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What Do the Second Generation of COVID Vaccines Look Like?

  • Category: Coronavirus
  • Posted On:
  • Written By: Baton Rouge General
What Do the Second Generation of COVID Vaccines Look Like?

As impressive as it was to develop the new COVID-19 vaccines so quickly and efficiently, the work didn’t stop there. With nearly 240 other vaccine candidates in development, we can see options that are not only just as effective as the in-market vaccines, but cheaper and easier to distribute (no -70 degrees freezers needed!).

Here are two types of vaccines that show the most potential:

Nanoparticle Technology

Status: Phase 1 trials

The currently approved COVID-19 vaccines work by using mRNA to instruct the cells to make an essential portion of the spike protein of SARS-CoV-2. With this vaccine candidate from the University of Washington, researchers have focused on delivering the actual spike protein from SARS-CoV-2, as opposed to a whole virus or genetic material.

But instead of injecting the entire spike protein, they’ve honed in on the receptor binding domain (RBD), which is the portion of the spike protein that directly fuses with human cells and infects them. The vaccine is delivered by soccer-ball shaped “nanoparticles” that have RBD proteins attached to them. This design makes the vaccine capable of eliciting antibody responses at least 10 times higher than those that use the whole, natural spike protein. R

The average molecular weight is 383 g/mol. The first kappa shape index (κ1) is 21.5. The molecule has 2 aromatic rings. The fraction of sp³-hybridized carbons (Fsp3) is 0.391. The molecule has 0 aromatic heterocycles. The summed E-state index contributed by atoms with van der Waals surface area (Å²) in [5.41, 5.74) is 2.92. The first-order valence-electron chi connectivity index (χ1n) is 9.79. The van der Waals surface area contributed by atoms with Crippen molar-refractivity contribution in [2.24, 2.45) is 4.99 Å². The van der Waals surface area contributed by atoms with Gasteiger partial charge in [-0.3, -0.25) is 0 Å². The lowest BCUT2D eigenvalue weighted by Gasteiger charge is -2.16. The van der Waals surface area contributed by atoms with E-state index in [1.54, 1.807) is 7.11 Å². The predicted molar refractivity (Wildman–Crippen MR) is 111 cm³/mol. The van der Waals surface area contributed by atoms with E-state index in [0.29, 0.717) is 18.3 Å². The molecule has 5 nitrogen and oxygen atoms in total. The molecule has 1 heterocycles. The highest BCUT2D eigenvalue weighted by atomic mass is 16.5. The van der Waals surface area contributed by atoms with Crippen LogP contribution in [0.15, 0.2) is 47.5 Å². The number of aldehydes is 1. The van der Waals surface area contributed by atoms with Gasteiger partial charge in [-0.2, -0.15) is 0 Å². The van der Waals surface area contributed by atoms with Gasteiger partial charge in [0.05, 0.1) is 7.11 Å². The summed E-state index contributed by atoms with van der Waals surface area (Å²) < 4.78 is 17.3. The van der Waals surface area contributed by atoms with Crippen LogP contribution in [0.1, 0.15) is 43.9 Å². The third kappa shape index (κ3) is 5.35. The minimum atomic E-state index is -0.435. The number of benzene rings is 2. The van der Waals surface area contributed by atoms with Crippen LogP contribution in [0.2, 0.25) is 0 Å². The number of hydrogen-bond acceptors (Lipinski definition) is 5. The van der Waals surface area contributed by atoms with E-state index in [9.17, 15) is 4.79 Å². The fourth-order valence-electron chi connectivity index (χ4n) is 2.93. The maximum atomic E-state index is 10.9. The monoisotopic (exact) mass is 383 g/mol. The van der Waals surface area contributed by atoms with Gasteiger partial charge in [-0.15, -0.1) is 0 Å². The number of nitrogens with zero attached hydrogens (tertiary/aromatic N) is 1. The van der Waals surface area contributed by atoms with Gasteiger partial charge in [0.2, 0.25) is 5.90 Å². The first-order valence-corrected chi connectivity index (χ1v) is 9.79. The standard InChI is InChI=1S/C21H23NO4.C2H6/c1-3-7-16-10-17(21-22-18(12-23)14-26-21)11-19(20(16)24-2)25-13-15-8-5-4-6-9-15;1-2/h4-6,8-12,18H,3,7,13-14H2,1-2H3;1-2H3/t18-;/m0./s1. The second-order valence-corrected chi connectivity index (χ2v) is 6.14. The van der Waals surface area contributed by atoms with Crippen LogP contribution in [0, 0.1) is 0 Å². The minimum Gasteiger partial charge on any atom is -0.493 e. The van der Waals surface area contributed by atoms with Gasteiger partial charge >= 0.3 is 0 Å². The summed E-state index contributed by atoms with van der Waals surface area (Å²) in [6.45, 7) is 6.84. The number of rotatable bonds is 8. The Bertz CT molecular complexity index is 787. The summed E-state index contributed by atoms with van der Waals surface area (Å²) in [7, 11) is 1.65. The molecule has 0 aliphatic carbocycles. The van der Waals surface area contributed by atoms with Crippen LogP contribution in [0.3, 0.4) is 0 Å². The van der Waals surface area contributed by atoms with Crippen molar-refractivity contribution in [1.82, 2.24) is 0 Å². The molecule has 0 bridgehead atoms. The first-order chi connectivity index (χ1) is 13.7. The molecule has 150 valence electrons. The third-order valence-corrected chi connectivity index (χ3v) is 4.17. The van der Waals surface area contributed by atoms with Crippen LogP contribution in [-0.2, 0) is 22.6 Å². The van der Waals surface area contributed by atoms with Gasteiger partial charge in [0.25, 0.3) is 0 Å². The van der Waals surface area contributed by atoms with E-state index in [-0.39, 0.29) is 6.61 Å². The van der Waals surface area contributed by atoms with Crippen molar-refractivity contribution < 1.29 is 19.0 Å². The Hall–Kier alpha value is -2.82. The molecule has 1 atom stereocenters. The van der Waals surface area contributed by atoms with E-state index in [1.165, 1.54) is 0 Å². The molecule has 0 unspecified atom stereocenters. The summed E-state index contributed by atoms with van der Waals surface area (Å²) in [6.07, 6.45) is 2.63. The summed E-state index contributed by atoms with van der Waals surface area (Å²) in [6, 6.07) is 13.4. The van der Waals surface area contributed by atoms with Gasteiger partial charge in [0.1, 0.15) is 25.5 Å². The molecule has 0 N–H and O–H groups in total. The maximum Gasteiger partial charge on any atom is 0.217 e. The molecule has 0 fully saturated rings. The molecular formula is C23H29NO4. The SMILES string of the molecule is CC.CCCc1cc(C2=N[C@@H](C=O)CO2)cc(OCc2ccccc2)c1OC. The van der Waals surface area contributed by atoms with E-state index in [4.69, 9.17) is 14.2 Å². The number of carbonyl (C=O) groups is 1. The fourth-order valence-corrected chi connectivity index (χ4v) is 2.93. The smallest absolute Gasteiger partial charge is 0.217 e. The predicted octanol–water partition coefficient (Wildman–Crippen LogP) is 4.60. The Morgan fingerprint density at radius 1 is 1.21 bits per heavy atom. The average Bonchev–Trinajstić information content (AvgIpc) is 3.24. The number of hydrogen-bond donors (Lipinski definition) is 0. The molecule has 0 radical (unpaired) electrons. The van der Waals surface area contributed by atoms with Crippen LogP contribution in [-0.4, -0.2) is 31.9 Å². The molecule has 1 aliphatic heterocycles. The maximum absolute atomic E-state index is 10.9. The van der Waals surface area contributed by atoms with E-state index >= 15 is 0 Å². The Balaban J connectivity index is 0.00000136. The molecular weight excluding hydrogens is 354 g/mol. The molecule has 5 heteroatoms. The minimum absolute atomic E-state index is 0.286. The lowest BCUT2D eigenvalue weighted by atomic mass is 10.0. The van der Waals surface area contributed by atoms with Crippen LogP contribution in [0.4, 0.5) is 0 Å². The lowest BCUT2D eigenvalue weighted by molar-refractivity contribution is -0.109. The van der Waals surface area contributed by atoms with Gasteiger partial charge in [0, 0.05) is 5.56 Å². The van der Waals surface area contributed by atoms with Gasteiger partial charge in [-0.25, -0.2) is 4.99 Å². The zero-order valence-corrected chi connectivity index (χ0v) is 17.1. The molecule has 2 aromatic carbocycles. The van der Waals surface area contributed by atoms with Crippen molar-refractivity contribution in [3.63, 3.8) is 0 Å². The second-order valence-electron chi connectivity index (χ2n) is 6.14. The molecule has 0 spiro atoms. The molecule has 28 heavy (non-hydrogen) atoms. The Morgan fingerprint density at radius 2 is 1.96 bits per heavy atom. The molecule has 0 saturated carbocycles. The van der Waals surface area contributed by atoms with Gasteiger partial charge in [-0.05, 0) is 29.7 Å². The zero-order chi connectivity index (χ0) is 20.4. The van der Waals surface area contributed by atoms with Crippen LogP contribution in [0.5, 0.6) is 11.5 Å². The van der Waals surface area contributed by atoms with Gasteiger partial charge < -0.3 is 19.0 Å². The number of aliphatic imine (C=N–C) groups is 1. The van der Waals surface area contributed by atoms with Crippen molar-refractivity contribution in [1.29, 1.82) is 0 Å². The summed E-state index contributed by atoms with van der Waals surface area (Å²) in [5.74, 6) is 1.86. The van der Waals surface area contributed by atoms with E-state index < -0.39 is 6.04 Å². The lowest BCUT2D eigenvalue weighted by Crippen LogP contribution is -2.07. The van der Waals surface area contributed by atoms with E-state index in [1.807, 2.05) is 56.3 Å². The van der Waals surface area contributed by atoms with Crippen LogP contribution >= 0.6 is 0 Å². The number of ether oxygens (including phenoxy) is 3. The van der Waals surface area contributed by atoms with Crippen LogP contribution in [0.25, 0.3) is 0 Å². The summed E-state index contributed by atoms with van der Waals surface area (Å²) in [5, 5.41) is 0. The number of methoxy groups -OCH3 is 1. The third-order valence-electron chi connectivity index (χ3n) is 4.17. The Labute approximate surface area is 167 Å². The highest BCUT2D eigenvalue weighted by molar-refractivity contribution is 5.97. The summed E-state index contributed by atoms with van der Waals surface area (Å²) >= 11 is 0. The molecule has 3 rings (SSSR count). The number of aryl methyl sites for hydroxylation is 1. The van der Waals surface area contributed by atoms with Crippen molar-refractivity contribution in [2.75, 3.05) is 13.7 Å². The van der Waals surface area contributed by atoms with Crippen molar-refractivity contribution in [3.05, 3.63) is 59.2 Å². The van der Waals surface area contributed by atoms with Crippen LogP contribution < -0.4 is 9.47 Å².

Researchers have started work on a similar vaccine type of vaccine at the California Institute of Technology. Experts say what makes the new vaccine technology so powerful is that it raises the possibility of training the immune system to recognize not just one strain of coronavirus—but up to eight—with a single shot.

Self-amplifying RNA

Status: Phase 1 trials

This self-amplifying RNA vaccine is similar to existing mRNA vaccines in that it inserts genetic material from the virus directly into human cells, instructing the body to create the spike protein. But, like the name implies, this vaccine causes the body’s own cells to continue to create the spike proteins on their own. The result? Immunity can be achieved with a very low dose, with no booster shot necessary. Researchers also believe this type of vaccine be made in huge volumes for little cost.

These new vaccine candidates will be instrumental as variant strains of COVID continue developing across the country. Learn more about the current COVID-19 vaccines.